German flag carrier Lufthansa has a long and rich history as one of Europe’s largest airlines. The carrier dates back to the 1950s, and can trace its history even further still. During this time, Lufthansa has worn several different liveries. Let’s take a closer look at the similarities and differences between some of these paint schemes over the years.
The early years
Lufthansa can trace its history back to Deutsch Luft Hansa AG, which was Germany’s former flag carrier, between 1926 and 1945. However, the airline in its current form was founded in January 1953. It commenced operations just over two years later, in April 1955.
Among its first aircraft were the Convair CV-340 and Lockheed L-1049 Super Constellation. These piston-engine aircraft served a domestic network for the airline’s first six weeks of operations. However, it soon expanded its portfolio of routes.
Lufthansa’s first international expansion occurred within Europe in May 1955, to the likes of London, Madrid, and Paris. By June, the airline’s horizons had grown on an intercontinental level, with its Super Constellations serving New York City. These distinctive aircraft bore a striking yellow-outlined blue cheatline in a lightning-bolt-shaped pattern.
The jet age
Just five years after it commenced operations, Lufthansa entered the jet age when it began flying the Boeing 707 in 1960. As well as the standard 707, it also operated the short-fuselage 720 variant of this aircraft. As well as serving high-value routes like Frankfurt-New York, Lufthansa also deployed the 707s to Africa and the Far East.
These aircraft had the same yellow-outlined blue cheatline as the Super Constellation. However, Lufthansa did not paint this aspect of the livery in the latter’s lightning-bolt-shaped pattern. Another contrast was how the airline displayed its logo on the 707’s tail. It was offset against a yellow background, which, itself, was largely surrounded by blue.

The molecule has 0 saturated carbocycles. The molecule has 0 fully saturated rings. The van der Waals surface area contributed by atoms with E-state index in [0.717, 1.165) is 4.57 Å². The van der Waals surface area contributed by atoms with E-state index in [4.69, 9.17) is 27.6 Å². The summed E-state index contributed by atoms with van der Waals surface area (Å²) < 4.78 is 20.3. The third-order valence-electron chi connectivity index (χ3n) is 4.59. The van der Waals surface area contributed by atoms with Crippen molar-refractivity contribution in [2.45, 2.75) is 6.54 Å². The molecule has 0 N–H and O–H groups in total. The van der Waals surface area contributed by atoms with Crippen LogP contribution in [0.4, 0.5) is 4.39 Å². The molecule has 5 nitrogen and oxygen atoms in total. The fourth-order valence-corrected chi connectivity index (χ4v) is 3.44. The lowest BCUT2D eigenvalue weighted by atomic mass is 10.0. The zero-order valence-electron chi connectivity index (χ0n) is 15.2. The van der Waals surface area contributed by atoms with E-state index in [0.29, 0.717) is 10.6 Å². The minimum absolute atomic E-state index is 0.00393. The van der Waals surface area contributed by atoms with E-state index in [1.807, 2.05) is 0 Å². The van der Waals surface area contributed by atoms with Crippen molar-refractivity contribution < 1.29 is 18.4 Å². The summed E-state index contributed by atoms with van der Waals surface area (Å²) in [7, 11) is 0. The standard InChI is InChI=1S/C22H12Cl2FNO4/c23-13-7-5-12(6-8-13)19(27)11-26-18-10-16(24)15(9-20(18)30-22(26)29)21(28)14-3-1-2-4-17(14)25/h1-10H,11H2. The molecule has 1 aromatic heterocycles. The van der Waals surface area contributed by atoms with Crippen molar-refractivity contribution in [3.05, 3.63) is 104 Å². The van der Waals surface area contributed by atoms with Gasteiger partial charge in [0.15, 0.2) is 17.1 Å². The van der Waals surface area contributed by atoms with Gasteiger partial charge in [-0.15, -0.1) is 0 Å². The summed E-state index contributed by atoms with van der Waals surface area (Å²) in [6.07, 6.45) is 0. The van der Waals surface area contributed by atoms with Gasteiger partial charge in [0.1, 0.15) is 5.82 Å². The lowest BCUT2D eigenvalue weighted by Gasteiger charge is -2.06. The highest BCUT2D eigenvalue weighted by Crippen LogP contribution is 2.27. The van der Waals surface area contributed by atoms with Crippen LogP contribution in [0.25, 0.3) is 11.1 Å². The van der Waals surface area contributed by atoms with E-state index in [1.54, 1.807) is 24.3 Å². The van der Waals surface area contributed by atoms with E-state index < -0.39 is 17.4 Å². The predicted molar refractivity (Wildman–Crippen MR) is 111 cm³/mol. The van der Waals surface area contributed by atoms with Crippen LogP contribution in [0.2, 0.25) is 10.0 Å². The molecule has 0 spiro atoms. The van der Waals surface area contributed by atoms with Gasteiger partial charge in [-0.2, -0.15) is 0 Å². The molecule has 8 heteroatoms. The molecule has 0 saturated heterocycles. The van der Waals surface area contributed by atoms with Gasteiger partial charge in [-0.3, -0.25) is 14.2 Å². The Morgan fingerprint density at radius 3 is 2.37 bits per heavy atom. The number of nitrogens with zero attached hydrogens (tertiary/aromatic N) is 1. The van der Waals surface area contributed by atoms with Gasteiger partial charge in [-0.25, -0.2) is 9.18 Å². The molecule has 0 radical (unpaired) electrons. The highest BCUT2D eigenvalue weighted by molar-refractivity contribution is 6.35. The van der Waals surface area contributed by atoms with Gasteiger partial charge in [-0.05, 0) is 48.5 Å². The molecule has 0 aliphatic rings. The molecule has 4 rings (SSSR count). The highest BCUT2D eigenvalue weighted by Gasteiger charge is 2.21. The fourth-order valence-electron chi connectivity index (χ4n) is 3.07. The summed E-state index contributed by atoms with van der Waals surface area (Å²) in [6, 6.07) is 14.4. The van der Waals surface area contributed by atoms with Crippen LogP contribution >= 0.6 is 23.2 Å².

As Lufthansa added more jetliners to its fleet, its livery continued to evolve. By the end of the 1960s, the 707 had been joined in the fleet by its smaller 727 and 737 counterparts. These aircraft also featured a different livery to the 707 that had preceded them. As seen below, the blue cheatline lost its yellow outline, and the tail was now fully blue with the distinctive logo displayed amid a yellow circle. Lufthansa’s name also appeared in a new font.
Lufthansa’s first widebody aircraft was the Boeing 747, which it began flying in 1970. The airline’s twin-aisle fleet was later bolstered by the addition of the Airbus A300 and A310. All three of these designs initially bore a similar livery to the Boeing 737, as seen above. One difference was that below the cheatline was painted grey, rather than being left metallic.
The most recent changes
Towards the end of the 1980s, Lufthansa looked to modernize its fleet. It did so by ordering aircraft such as the Airbus A340 and the newer Boeing 747-400. Germany was a country in flux at the time, and the Berlin Wall fell before the decade was over. It was a time of similar change for Lufthansa’s corporate identity, with the late-80s also seeing a new livery.
The new livery saw Lufthansa reduce the proportion of grey paint deployed on the aircraft. Previously, this color had reached as high as the window line. However, after the change, the fuselage was only painted grey below the aircraft’s wing level.
The airline adopted a chunkier font to print its name on its aircraft. Furthermore, it gave the yellow circle in which its logo sat an additional inner ring in the same shade of blue as the tail. Lufthansa would retain this simple but functional livery for three decades.
In 2018, Lufthansa announced its latest livery refresh. This caused quite a stir due to it no longer featuring the yellow background for its logo that the world had become accustomed to. Instead, its iconic crane logo finds itself painted white in a dark blue background.
This is the same color as the tail surrounding it, although it is still located within a circle. However, this is a white outline, rather than a round, yellow-filled background as in previous iterations. In another change, Lufthansa’s aircraft now feature entirely white fuselages.
This represented the end of the cycle which had seen increasingly less grey paint deployed in previous versions. With this refresh having occurred so recently, we are unlikely to see another corporate rebranding episode at Lufthansa for the foreseeable future. Nonetheless, it will be interesting to see what the designers come up with when the time comes.
Which Lufthansa livery is your favorite? Let us know your thoughts in the comments!